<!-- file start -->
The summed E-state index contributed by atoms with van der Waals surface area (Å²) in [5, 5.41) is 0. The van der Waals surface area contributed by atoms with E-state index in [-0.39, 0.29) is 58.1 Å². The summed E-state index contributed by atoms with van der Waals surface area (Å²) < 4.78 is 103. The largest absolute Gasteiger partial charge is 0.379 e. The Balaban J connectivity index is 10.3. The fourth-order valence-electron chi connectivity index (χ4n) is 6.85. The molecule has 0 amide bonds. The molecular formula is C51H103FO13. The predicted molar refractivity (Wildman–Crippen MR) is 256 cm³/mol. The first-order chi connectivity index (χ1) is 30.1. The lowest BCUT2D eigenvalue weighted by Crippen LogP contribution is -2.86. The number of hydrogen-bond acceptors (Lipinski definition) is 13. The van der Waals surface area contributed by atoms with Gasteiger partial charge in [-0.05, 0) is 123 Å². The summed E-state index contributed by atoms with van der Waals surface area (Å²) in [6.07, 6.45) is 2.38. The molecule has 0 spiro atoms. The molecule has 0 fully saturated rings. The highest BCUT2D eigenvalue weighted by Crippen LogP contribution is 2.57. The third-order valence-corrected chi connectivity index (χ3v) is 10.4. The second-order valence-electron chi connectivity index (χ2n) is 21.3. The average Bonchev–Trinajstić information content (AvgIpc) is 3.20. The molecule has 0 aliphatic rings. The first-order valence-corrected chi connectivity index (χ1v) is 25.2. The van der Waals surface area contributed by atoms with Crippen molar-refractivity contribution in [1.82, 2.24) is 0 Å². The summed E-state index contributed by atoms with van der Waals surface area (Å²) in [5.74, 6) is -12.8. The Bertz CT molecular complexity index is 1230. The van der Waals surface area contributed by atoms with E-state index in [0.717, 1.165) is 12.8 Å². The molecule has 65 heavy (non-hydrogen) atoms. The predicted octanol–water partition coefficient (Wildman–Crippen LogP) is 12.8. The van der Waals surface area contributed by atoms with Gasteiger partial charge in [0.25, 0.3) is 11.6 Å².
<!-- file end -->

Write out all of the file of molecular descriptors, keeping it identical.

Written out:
The summed E-state index contributed by atoms with van der Waals surface area (Å²) in [5, 5.41) is 0. The van der Waals surface area contributed by atoms with E-state index in [-0.39, 0.29) is 58.1 Å². The summed E-state index contributed by atoms with van der Waals surface area (Å²) < 4.78 is 103. The largest absolute Gasteiger partial charge is 0.379 e. The Balaban J connectivity index is 10.3. The fourth-order valence-electron chi connectivity index (χ4n) is 6.85. The molecule has 0 amide bonds. The molecular formula is C51H103FO13. The predicted molar refractivity (Wildman–Crippen MR) is 256 cm³/mol. The first-order chi connectivity index (χ1) is 30.1. The lowest BCUT2D eigenvalue weighted by Crippen LogP contribution is -2.86. The number of hydrogen-bond acceptors (Lipinski definition) is 13. The van der Waals surface area contributed by atoms with Gasteiger partial charge in [-0.05, 0) is 123 Å². The summed E-state index contributed by atoms with van der Waals surface area (Å²) in [6.07, 6.45) is 2.38. The molecule has 0 spiro atoms. The molecule has 0 fully saturated rings. The highest BCUT2D eigenvalue weighted by Crippen LogP contribution is 2.57. The third-order valence-corrected chi connectivity index (χ3v) is 10.4. The second-order valence-electron chi connectivity index (χ2n) is 21.3. The average Bonchev–Trinajstić information content (AvgIpc) is 3.20. The molecule has 0 aliphatic rings. The first-order valence-corrected chi connectivity index (χ1v) is 25.2. The van der Waals surface area contributed by atoms with Crippen molar-refractivity contribution in [1.82, 2.24) is 0 Å². The summed E-state index contributed by atoms with van der Waals surface area (Å²) in [5.74, 6) is -12.8. The Bertz CT molecular complexity index is 1230. The van der Waals surface area contributed by atoms with E-state index in [0.717, 1.165) is 12.8 Å². The molecule has 65 heavy (non-hydrogen) atoms. The predicted octanol–water partition coefficient (Wildman–Crippen LogP) is 12.8. The van der Waals surface area contributed by atoms with Gasteiger partial charge in [0.25, 0.3) is 11.6 Å².